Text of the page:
Magnetic resonance imaging of neonates in the magnetic resonance compatible incubator
Term female neonate examined at the age of 11 days, body weight 4300 g. The cystic mass in the midline does not show any relationship with the liver and biliary system or the ovaries
© Copyright Policy - open-access
Related In: Results  -  Collection

License
Show All Figures
getmorefigures.php?uid=PMC5016588&req=5

Figure 0002: Term female neonate examined at the age of 11 days, body weight 4300 g. The cystic mass in the midline does not show any relationship with the liver and biliary system or the ovaries
Mentions: It should also be noted that although brain abnormalities are the main indication to perform MRI in neonates, it is not the only one. In our material it is illustrated by the following figures: MR imaging of the brain was performed in 91.5% of cases, and in 8.5% it was used to evaluate the spine and spinal canal, abdomen and pelvis. Technical progress allowed the incorporation in incubators not only of the coils to study the brain, but also of the coils to study the whole body of the newborn. This is the second report on the studies not only of the brain in the world literature. Among the very few – seven – original works published since 2002 and devoted to neonatal MRI studies in the INC, the absolute majority discuss only brain imaging [3, 7–12]; one cannot even say neuroimaging studies, because the term “neuroimaging” refers also to the spinal cord, and this has hitherto been unavailable to studies in the INC. Only one publication describes – among 13 MRI studies – two cardiac and two pelvic examinations in the INC [13]. In our first case which did not concern the brain an unusual pathology was found in the form of myelomeningocele under the skin of a newborn, and additionally renal agenesis, ectopic kidney and unicornuate uterus. In the second case we excluded the relationship of the abdominal cyst to the biliary ducts and ovaries and established the most probable diagnosis of gastrointestinal duplication cyst; the differential diagnosis was mesenteric cyst (Figure 2). Intraoperatively duplication of the gastrointestinal tract was confirmed. In the third case the examination showed no connection between the visible and palpable seeping thickening of the skin in the coccygeal area and vertebral canal. Low position of the medullary cone was detected at the level of the L5 vertebra with lack of hindbrain herniation. In the fourth case lipomyelomeningocele was detected in the sacral spine with a minimal fatty component in the spinal canal and a bigger one in the subcutaneous tissue with a tethered cord, without hindbrain herniation as well.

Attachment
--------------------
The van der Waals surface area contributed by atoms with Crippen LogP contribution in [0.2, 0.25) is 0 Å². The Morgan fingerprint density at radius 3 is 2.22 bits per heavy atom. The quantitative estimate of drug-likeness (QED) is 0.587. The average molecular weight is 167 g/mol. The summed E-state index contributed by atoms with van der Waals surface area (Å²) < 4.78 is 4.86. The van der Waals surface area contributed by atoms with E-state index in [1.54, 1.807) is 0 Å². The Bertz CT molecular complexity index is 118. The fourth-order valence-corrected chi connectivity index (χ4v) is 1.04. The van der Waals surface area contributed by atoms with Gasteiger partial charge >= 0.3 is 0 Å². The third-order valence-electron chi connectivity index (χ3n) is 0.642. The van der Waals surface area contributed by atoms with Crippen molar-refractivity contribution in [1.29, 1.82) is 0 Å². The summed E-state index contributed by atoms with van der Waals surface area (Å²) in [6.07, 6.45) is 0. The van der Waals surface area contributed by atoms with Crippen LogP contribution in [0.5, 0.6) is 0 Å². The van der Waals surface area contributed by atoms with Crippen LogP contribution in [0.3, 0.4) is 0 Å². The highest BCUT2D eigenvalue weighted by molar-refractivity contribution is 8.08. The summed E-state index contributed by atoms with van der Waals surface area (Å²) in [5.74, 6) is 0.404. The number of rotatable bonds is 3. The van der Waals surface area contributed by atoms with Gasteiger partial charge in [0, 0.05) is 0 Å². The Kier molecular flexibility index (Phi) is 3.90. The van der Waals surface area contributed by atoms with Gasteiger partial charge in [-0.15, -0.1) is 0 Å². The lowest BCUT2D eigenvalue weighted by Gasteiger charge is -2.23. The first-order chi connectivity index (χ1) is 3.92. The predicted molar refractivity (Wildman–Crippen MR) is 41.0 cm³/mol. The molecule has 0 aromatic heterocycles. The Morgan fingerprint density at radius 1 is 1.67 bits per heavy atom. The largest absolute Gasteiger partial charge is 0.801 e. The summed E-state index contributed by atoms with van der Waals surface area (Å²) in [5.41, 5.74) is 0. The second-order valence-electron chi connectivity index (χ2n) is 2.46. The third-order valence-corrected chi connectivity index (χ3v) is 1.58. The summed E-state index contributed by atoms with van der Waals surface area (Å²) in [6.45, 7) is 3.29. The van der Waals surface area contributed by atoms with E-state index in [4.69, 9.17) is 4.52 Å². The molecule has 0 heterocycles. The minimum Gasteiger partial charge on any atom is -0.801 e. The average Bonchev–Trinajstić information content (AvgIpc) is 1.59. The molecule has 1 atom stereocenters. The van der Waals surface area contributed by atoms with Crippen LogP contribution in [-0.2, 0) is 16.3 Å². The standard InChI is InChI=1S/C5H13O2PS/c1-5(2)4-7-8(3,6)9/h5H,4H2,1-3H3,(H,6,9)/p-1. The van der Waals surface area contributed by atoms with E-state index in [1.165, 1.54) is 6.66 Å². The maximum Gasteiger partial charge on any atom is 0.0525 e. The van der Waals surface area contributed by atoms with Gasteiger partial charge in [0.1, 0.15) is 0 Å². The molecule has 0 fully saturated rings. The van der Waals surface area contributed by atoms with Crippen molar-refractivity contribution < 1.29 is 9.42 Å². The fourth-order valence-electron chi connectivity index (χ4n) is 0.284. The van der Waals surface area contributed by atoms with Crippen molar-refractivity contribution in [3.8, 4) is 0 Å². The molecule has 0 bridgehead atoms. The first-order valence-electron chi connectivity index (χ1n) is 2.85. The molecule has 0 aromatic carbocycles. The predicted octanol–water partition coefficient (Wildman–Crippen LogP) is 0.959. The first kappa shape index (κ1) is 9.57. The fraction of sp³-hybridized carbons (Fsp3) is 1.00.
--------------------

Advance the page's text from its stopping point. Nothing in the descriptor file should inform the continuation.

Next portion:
View Article: PubMed Central - PubMed

ABSTRACT

Introduction: The authors present the first experience in neonatal magnetic resonance imaging (MRI) examinations using an MR compatible incubator (INC) at the Institute of Mother and Child.

Material and methods: Forty-nine examinations of 47 newborns (20 girls, 27 boys) were performed using the GE Signa HDxt 1.5T system and INC Nomag IC 1.5. Demographic data, anesthetic methods and MRI findings in the INC in comparison with previously performed imaging were analyzed.

Results: Thirty-two neonates were prematurely born (68.1%) at gestational age 23–37 weeks, mean: 29.9 weeks. They were examined at 26 weeks postmenstrual age to 1 month corrected age, mean: 37.5 weeks. Body weight of newborns on the study day was 600–4300 g, mean: 2724 g. Seventeen (34.7%) children were examined in physiological sleep, 32 (65.3%) anesthetized. In none of them did anesthesiological complications or disease worsening occur. In 43 (91.5%) children brain MRI was performed, in 4 (8.5%) MRI of the spinal cord and canal and of the abdomen/pelvis. In children prenatally examined by MRI, the INC provided new diagnostic information in 5 (83.3%) cases, in neonates studied after birth by ultrasound in 32 (82%). Magnetic resonance imaging in the INC did not entail additional knowledge in 9 (18.7%) cases.

Conclusions: The INC enables MRI in preterm newborns and those with low/extremely low body weight. These studies are necessary to assess the extent of changes in the central nervous system and other organs. Incubator coils, designed specifically for neonates, allow more accurate diagnosis than previously used coils for adults. MRI results allow one to determine prognosis, for more accurate planning of diagnostics, helping to make appropriate therapeutic decisions.

No MeSH data available.


Related in: MedlinePlus